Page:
Symphony No. 90 (Haydn)

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Symphony No. 90 in C major, Hoboken I/90, was written by Joseph Haydn in 1788 as part of a three-symphony commission by Comte d'Ogny for the Concerts de la Loge Olympique.[1] It is occasionally referred to as The Letter R – referring to an older method of cataloguing Haydn's symphonic output.[citation needed]


The symphony is in standard four-movement form and scored for flute, two oboes, two bassoons, two horns, two trumpets, timpani, continuo (harpsichord) and strings.

  1. AdagioAllegro assai, 3
  2. Andante, 2
  3. Menuetto: Allegretto, 3
  4. Finale: Allegro assai, 2

The second movement is in double variation form.

The finale contains one of Haydn's more famous jokes. Soon after the recapitulation starts, the music arrives at a rousing and unexpected "ending" in C major followed by four measures of silence which leads the audience to believe the symphony may have actually finished. Instead, the first theme quietly resumes in the remote key of D major.[2]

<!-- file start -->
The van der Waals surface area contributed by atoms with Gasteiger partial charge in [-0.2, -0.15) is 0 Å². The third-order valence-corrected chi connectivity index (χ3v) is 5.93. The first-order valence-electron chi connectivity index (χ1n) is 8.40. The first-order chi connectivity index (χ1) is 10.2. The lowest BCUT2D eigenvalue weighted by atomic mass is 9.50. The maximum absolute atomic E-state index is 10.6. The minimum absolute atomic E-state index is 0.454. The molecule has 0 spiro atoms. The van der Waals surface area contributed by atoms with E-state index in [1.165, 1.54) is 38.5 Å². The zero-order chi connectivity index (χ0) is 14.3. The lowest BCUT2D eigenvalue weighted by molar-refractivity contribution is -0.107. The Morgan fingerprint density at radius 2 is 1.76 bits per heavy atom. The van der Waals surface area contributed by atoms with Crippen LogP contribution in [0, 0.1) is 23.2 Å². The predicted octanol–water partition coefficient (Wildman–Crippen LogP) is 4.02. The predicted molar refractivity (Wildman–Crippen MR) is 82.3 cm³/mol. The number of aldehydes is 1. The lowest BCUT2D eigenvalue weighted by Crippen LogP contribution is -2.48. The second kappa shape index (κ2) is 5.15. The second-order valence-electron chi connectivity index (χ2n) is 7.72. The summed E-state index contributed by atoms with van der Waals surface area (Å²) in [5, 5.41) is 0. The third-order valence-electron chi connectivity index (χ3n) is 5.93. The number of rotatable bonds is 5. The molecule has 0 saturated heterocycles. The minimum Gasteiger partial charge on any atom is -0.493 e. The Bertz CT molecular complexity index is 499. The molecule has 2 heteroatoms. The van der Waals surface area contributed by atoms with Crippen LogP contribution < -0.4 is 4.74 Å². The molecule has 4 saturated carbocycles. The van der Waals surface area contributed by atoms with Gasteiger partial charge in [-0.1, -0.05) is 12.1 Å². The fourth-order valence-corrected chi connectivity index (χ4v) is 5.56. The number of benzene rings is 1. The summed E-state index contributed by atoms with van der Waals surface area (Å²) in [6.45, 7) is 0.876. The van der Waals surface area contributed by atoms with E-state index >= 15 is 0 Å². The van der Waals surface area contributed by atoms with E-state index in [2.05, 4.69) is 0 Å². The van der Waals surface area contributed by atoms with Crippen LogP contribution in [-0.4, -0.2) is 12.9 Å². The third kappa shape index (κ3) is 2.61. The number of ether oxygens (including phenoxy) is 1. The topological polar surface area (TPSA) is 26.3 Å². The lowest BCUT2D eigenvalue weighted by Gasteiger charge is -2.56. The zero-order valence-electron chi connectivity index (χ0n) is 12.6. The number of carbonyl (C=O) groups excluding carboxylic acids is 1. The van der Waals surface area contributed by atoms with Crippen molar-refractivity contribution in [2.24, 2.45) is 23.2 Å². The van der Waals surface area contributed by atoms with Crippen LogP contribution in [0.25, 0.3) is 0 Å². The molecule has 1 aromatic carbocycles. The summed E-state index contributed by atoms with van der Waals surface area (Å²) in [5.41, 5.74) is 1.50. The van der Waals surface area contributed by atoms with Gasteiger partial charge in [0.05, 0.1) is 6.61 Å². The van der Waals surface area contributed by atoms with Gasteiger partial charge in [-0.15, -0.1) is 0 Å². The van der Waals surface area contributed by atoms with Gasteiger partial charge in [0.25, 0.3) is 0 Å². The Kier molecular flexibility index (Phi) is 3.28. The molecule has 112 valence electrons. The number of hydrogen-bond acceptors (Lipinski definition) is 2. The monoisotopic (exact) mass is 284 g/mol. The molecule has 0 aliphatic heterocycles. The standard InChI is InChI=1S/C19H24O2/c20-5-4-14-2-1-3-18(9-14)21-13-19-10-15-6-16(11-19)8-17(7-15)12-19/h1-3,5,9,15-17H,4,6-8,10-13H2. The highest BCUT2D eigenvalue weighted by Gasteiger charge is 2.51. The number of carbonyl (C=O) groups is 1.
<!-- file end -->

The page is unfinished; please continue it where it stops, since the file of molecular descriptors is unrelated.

1. ^ Brown, A. Peter, The Symphonic Repertoire (Volume 2). Indiana University Press (ISBN 0-253-33487-X), pp. 232–233 (2002).
  2. ^ The Cambridge Companion to Haydn, edited by Caryl Leslie Clark. Cambridge University Press, 2005 ISBN 0-521-83347-7.


  • Robbins Landon, H. C. (1963) Joseph Haydn: Critical Edition of the Complete Symphonies, Universal Edition, Vienna